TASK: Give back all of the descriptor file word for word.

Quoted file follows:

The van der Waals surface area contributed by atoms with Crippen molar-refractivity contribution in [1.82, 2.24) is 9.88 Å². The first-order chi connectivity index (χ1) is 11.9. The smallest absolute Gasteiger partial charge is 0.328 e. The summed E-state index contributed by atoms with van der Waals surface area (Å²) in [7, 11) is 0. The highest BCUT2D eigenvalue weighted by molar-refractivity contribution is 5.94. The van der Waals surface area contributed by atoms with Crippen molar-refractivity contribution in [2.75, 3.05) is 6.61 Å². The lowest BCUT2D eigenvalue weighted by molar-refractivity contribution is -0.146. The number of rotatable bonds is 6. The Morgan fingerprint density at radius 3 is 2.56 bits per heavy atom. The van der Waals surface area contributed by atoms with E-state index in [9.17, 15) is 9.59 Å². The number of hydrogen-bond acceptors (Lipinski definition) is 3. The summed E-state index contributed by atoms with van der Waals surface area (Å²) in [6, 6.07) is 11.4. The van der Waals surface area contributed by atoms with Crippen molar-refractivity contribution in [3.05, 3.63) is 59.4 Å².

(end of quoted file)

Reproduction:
The van der Waals surface area contributed by atoms with Crippen molar-refractivity contribution in [1.82, 2.24) is 9.88 Å². The first-order chi connectivity index (χ1) is 11.9. The smallest absolute Gasteiger partial charge is 0.328 e. The summed E-state index contributed by atoms with van der Waals surface area (Å²) in [7, 11) is 0. The highest BCUT2D eigenvalue weighted by molar-refractivity contribution is 5.94. The van der Waals surface area contributed by atoms with Crippen molar-refractivity contribution in [2.75, 3.05) is 6.61 Å². The lowest BCUT2D eigenvalue weighted by molar-refractivity contribution is -0.146. The number of rotatable bonds is 6. The Morgan fingerprint density at radius 3 is 2.56 bits per heavy atom. The van der Waals surface area contributed by atoms with E-state index in [9.17, 15) is 9.59 Å². The number of hydrogen-bond acceptors (Lipinski definition) is 3. The summed E-state index contributed by atoms with van der Waals surface area (Å²) in [6, 6.07) is 11.4. The van der Waals surface area contributed by atoms with Crippen molar-refractivity contribution in [3.05, 3.63) is 59.4 Å².